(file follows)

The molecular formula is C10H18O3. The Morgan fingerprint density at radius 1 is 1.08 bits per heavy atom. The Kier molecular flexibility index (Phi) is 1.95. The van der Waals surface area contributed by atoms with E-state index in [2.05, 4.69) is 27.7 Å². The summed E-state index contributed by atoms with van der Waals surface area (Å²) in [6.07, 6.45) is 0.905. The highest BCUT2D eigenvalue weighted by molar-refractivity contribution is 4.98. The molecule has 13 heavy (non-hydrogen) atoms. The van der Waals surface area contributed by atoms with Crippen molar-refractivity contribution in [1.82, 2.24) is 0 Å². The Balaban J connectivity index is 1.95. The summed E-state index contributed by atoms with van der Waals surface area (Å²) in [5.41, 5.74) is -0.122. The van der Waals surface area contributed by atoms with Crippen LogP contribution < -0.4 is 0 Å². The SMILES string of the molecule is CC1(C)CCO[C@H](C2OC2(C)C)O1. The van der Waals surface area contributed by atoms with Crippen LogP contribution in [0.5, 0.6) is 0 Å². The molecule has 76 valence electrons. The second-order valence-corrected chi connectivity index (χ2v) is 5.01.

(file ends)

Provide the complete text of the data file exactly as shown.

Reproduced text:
The molecular formula is C10H18O3. The Morgan fingerprint density at radius 1 is 1.08 bits per heavy atom. The Kier molecular flexibility index (Phi) is 1.95. The van der Waals surface area contributed by atoms with E-state index in [2.05, 4.69) is 27.7 Å². The summed E-state index contributed by atoms with van der Waals surface area (Å²) in [6.07, 6.45) is 0.905. The highest BCUT2D eigenvalue weighted by molar-refractivity contribution is 4.98. The molecule has 13 heavy (non-hydrogen) atoms. The van der Waals surface area contributed by atoms with Crippen molar-refractivity contribution in [1.82, 2.24) is 0 Å². The Balaban J connectivity index is 1.95. The summed E-state index contributed by atoms with van der Waals surface area (Å²) in [5.41, 5.74) is -0.122. The van der Waals surface area contributed by atoms with Crippen LogP contribution < -0.4 is 0 Å². The SMILES string of the molecule is CC1(C)CCO[C@H](C2OC2(C)C)O1. The van der Waals surface area contributed by atoms with Crippen LogP contribution in [0.5, 0.6) is 0 Å². The molecule has 76 valence electrons. The second-order valence-corrected chi connectivity index (χ2v) is 5.01.